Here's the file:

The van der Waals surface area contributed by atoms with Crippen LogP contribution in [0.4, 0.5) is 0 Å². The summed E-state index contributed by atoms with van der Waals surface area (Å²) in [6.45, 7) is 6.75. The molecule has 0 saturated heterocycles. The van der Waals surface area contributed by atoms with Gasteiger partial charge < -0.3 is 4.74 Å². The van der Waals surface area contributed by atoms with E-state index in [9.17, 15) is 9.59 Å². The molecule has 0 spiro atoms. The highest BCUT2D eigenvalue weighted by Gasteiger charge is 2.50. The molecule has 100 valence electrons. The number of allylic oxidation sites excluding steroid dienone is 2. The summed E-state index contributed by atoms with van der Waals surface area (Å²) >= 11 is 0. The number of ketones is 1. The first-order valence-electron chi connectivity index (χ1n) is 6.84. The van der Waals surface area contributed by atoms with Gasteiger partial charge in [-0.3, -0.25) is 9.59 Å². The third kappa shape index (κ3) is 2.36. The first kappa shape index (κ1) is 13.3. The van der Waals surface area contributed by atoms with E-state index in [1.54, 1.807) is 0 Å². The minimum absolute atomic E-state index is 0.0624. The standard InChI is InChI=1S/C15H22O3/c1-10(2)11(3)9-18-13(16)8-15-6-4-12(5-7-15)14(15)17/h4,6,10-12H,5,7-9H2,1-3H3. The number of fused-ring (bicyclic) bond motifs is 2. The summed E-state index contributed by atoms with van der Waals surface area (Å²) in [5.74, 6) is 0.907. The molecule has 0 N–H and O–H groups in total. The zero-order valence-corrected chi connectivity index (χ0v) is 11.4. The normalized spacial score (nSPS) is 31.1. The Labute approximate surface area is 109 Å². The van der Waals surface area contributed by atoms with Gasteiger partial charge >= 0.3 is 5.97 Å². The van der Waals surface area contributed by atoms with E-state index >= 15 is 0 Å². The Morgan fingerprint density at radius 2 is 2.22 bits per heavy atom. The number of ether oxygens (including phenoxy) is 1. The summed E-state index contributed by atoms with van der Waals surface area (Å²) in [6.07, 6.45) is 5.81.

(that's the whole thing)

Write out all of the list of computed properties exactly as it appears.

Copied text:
The van der Waals surface area contributed by atoms with Crippen LogP contribution in [0.4, 0.5) is 0 Å². The summed E-state index contributed by atoms with van der Waals surface area (Å²) in [6.45, 7) is 6.75. The molecule has 0 saturated heterocycles. The van der Waals surface area contributed by atoms with Gasteiger partial charge < -0.3 is 4.74 Å². The van der Waals surface area contributed by atoms with E-state index in [9.17, 15) is 9.59 Å². The molecule has 0 spiro atoms. The highest BCUT2D eigenvalue weighted by Gasteiger charge is 2.50. The molecule has 100 valence electrons. The number of allylic oxidation sites excluding steroid dienone is 2. The summed E-state index contributed by atoms with van der Waals surface area (Å²) >= 11 is 0. The number of ketones is 1. The first-order valence-electron chi connectivity index (χ1n) is 6.84. The van der Waals surface area contributed by atoms with Gasteiger partial charge in [-0.3, -0.25) is 9.59 Å². The third kappa shape index (κ3) is 2.36. The first kappa shape index (κ1) is 13.3. The van der Waals surface area contributed by atoms with E-state index in [1.54, 1.807) is 0 Å². The minimum absolute atomic E-state index is 0.0624. The standard InChI is InChI=1S/C15H22O3/c1-10(2)11(3)9-18-13(16)8-15-6-4-12(5-7-15)14(15)17/h4,6,10-12H,5,7-9H2,1-3H3. The number of fused-ring (bicyclic) bond motifs is 2. The summed E-state index contributed by atoms with van der Waals surface area (Å²) in [5.74, 6) is 0.907. The molecule has 0 N–H and O–H groups in total. The zero-order valence-corrected chi connectivity index (χ0v) is 11.4. The normalized spacial score (nSPS) is 31.1. The Labute approximate surface area is 109 Å². The van der Waals surface area contributed by atoms with Gasteiger partial charge >= 0.3 is 5.97 Å². The van der Waals surface area contributed by atoms with E-state index >= 15 is 0 Å². The Morgan fingerprint density at radius 2 is 2.22 bits per heavy atom. The number of ether oxygens (including phenoxy) is 1. The summed E-state index contributed by atoms with van der Waals surface area (Å²) in [6.07, 6.45) is 5.81.